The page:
Australia may experience a commodities boom for the next few decades due to growing demand from China and India.
Australia’s treasury secretary Ken Henry said the impact of the global economic downturn on the Chinese and Indian economies was not as much as perceived.
“It seems that’s likely to support relatively high commodity prices, that is prices for Australian export commodities, for a considerable period of time, quite possibly for some decades,” Henry said.
Australia has experienced high economic growth over the past decade, bolstered by strong resources demand from China and India until the global economic downturn, according to AFP.
In September BHP Billiton said it expected growth in China to bring about a new boom over the next few decades, with steel demand worldwide likely to double in 15 years.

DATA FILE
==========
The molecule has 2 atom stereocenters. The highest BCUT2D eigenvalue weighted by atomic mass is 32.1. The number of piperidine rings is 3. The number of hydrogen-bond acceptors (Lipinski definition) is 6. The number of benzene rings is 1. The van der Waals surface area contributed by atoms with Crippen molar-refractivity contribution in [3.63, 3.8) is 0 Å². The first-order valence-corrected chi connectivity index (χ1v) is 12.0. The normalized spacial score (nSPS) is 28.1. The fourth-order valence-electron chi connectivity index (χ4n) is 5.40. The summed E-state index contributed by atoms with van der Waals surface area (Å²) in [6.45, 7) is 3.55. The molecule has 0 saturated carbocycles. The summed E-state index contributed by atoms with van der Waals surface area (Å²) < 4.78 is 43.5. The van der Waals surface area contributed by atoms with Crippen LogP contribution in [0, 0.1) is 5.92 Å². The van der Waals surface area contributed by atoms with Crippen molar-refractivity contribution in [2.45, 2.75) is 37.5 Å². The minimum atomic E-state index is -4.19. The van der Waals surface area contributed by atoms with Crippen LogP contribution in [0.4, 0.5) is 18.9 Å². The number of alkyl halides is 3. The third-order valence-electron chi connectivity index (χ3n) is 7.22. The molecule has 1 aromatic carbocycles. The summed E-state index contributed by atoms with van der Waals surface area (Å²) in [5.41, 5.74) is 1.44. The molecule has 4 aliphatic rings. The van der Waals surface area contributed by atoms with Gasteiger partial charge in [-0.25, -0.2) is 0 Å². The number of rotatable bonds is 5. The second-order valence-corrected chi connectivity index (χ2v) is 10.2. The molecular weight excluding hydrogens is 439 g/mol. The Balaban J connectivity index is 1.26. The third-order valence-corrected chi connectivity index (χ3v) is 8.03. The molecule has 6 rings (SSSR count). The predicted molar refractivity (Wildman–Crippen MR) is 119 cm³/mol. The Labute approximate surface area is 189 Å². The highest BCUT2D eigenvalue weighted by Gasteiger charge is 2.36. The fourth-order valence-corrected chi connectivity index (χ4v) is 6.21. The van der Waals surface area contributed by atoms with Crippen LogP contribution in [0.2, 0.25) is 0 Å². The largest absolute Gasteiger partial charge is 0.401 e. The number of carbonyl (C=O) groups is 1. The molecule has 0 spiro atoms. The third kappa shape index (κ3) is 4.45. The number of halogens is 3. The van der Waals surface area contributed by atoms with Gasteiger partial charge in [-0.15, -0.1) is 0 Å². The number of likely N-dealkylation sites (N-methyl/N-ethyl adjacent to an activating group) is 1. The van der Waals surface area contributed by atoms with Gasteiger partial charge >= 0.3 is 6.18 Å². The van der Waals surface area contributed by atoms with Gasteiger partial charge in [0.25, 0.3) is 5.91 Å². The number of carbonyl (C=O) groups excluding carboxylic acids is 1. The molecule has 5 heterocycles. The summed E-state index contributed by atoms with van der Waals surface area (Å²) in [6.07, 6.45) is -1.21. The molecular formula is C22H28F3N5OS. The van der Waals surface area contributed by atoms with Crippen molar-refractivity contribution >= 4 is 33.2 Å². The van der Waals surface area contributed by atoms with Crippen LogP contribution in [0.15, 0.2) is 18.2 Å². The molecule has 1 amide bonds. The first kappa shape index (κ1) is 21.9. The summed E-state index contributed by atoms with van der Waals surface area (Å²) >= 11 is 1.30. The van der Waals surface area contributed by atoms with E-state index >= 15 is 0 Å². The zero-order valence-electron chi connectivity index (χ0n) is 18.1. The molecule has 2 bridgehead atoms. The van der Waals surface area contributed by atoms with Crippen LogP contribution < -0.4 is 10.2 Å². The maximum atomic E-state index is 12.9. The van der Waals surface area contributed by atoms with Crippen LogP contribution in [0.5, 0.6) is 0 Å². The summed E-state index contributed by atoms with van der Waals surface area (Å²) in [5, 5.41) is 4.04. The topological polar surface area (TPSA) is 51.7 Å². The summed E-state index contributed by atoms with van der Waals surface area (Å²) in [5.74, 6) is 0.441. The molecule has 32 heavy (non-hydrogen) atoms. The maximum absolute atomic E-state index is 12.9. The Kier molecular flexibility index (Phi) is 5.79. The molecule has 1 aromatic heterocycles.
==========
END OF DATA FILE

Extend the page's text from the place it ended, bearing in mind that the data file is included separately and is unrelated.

In 2008 Australia’s number two trading partner was China, registering a two-way trade worth A$73.93bn ($68.50bn) – a 13.3% increase compared to the previous year.
Iron ore constituted over 50% of Australia’s 32.48 billion in exports to China, doubling to A$8.0bn dollars over the year.
Australia indicated that trade links with China was the main factor for its success in coping with the global economic slump.
Australia is the only major Western country to avert a recession in the global economic downturn and registered a 0.6% growth in the three months to June, the highest in the developed world.